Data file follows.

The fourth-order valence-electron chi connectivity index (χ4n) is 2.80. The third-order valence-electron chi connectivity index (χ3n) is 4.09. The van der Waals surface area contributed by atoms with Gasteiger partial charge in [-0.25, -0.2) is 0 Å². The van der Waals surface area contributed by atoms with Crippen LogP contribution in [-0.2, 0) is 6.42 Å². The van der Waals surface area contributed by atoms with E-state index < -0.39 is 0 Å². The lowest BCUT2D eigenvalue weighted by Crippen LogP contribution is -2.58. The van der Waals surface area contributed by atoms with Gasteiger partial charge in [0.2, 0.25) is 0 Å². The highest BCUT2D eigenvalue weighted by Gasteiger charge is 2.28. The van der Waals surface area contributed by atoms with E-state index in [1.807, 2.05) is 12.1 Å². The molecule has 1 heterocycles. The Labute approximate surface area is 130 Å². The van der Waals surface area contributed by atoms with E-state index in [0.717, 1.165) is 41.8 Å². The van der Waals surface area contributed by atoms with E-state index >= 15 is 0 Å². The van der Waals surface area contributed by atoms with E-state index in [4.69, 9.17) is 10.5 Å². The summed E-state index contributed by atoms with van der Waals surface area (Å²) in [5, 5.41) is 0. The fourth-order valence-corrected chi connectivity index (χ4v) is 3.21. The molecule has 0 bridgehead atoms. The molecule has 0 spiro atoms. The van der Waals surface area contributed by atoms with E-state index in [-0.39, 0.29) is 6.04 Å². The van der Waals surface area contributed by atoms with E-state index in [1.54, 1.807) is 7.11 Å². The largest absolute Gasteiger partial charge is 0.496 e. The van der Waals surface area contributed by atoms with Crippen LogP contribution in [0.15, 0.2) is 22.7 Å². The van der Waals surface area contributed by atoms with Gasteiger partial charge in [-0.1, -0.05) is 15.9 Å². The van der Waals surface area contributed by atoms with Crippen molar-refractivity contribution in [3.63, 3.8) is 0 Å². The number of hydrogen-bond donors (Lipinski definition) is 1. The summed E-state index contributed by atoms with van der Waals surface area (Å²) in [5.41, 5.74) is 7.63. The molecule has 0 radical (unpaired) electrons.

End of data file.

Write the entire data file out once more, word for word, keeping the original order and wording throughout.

The fourth-order valence-electron chi connectivity index (χ4n) is 2.80. The third-order valence-electron chi connectivity index (χ3n) is 4.09. The van der Waals surface area contributed by atoms with Gasteiger partial charge in [-0.25, -0.2) is 0 Å². The van der Waals surface area contributed by atoms with Crippen LogP contribution in [-0.2, 0) is 6.42 Å². The van der Waals surface area contributed by atoms with E-state index < -0.39 is 0 Å². The lowest BCUT2D eigenvalue weighted by Crippen LogP contribution is -2.58. The van der Waals surface area contributed by atoms with Gasteiger partial charge in [0.2, 0.25) is 0 Å². The highest BCUT2D eigenvalue weighted by Gasteiger charge is 2.28. The van der Waals surface area contributed by atoms with E-state index in [1.807, 2.05) is 12.1 Å². The molecule has 1 heterocycles. The Labute approximate surface area is 130 Å². The van der Waals surface area contributed by atoms with E-state index in [0.717, 1.165) is 41.8 Å². The van der Waals surface area contributed by atoms with E-state index >= 15 is 0 Å². The van der Waals surface area contributed by atoms with E-state index in [4.69, 9.17) is 10.5 Å². The summed E-state index contributed by atoms with van der Waals surface area (Å²) in [5, 5.41) is 0. The fourth-order valence-corrected chi connectivity index (χ4v) is 3.21. The molecule has 0 bridgehead atoms. The molecule has 0 spiro atoms. The van der Waals surface area contributed by atoms with E-state index in [-0.39, 0.29) is 6.04 Å². The van der Waals surface area contributed by atoms with E-state index in [1.54, 1.807) is 7.11 Å². The largest absolute Gasteiger partial charge is 0.496 e. The van der Waals surface area contributed by atoms with Crippen LogP contribution in [0.15, 0.2) is 22.7 Å². The van der Waals surface area contributed by atoms with Gasteiger partial charge in [-0.1, -0.05) is 15.9 Å². The van der Waals surface area contributed by atoms with Crippen molar-refractivity contribution in [3.63, 3.8) is 0 Å². The number of hydrogen-bond donors (Lipinski definition) is 1. The summed E-state index contributed by atoms with van der Waals surface area (Å²) in [5.41, 5.74) is 7.63. The molecule has 0 radical (unpaired) electrons.